The bare bones of the story are simple: Best pals Tenoch and Julio (Gael Garcia Bernal and Diego Luna from Amores Perros) are typical happy-go-lucky, hormone-crazed, teen party animals, utterly consumed with visions of pussy and getting high, and given to wearing T-shirts emblazoned with mottoes like "It only hurts when I think." The two friends meet Luisa (Maribel Verdu), an attractive older woman, and can barely believe their luck when, on an impulse, she agrees to come with them on a trip to what they describe as the perfect beach (and which the boys just happen to have invented). One thing leads to another, emotions and impulses broil away under the surface and then erupt, and everyone eventually winds up sleeping with everyone else.

The beauty and originality of Y Tu Mama Tambien lies not just in its empathy for its characters and its attention to the details of its landscape (a wonderful montage of small towns and Mexican roadside villages) but in its extraordinary honesty — an honesty that fully extends to the sexual realm and that manages to be both blunt and eloquent, often at the same time. The movie opens with one of the most no-holds-barred lovemaking scenes since Betty Blue and then regularly infuses itself with all manner of full-frontal fun. There's little that feels "composed" about the abundant sex in Y Tu Mama Tambien — it's frequently clumsy and haphazard, just as in real life, and all the more erotic and effective for it.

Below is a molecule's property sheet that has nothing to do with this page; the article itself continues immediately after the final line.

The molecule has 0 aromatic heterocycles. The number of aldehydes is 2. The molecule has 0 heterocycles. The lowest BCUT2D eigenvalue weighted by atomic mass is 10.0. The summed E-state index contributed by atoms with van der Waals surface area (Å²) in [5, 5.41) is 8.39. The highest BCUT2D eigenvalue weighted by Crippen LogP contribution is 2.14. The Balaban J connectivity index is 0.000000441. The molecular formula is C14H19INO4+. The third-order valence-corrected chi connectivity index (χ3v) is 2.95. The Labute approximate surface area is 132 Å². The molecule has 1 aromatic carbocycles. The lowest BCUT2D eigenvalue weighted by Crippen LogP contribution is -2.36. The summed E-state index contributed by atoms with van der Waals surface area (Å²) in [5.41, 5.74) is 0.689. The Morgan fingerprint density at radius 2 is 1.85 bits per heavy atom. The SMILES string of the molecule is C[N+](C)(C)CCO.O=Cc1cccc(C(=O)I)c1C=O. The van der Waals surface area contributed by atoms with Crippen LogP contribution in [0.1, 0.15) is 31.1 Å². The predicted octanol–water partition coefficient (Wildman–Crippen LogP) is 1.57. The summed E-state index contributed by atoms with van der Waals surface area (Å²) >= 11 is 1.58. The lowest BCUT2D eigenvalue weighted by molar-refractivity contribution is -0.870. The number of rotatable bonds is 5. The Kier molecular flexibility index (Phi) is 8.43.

Director Alfonso Cuaron (atoning for the mainstream sins of Great Expectations) works in some interesting Godard-like sonic experiments, periodically cutting off the natural sound and replacing it with a voice-over of matter-of-fact commentary on what we're seeing and not seeing. The narrator's curiously deadpan observations cast the film in a strange, almost ghostly light as if we're watching people, places and events through a dark prism, reflecting a time long past.